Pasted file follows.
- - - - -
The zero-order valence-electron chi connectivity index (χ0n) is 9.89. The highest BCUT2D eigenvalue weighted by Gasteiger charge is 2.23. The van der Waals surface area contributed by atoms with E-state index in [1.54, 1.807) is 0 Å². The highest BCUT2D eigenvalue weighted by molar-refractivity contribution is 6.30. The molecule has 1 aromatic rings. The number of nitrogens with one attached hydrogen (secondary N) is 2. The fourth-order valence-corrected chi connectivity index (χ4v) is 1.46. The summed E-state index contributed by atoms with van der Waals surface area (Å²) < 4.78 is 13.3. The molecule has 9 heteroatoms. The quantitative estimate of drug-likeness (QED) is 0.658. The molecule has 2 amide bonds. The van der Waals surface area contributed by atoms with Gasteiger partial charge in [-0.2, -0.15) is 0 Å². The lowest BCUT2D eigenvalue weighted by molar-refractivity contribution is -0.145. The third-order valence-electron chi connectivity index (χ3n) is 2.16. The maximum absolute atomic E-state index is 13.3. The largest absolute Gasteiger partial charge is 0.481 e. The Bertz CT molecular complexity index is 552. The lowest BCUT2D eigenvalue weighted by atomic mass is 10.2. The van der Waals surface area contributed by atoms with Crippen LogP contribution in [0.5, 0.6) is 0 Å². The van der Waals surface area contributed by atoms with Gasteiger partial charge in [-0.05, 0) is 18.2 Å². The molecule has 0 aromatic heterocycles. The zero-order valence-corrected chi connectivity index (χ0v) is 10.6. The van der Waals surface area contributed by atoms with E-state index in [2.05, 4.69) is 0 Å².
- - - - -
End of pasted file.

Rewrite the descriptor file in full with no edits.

The zero-order valence-electron chi connectivity index (χ0n) is 9.89. The highest BCUT2D eigenvalue weighted by Gasteiger charge is 2.23. The van der Waals surface area contributed by atoms with E-state index in [1.54, 1.807) is 0 Å². The highest BCUT2D eigenvalue weighted by molar-refractivity contribution is 6.30. The molecule has 1 aromatic rings. The number of nitrogens with one attached hydrogen (secondary N) is 2. The fourth-order valence-corrected chi connectivity index (χ4v) is 1.46. The summed E-state index contributed by atoms with van der Waals surface area (Å²) < 4.78 is 13.3. The molecule has 9 heteroatoms. The quantitative estimate of drug-likeness (QED) is 0.658. The molecule has 2 amide bonds. The van der Waals surface area contributed by atoms with Gasteiger partial charge in [-0.2, -0.15) is 0 Å². The lowest BCUT2D eigenvalue weighted by molar-refractivity contribution is -0.145. The third-order valence-electron chi connectivity index (χ3n) is 2.16. The maximum absolute atomic E-state index is 13.3. The largest absolute Gasteiger partial charge is 0.481 e. The Bertz CT molecular complexity index is 552. The lowest BCUT2D eigenvalue weighted by atomic mass is 10.2. The van der Waals surface area contributed by atoms with Crippen LogP contribution in [0.5, 0.6) is 0 Å². The van der Waals surface area contributed by atoms with Gasteiger partial charge in [-0.05, 0) is 18.2 Å². The molecule has 0 aromatic heterocycles. The zero-order valence-corrected chi connectivity index (χ0v) is 10.6. The van der Waals surface area contributed by atoms with E-state index in [2.05, 4.69) is 0 Å².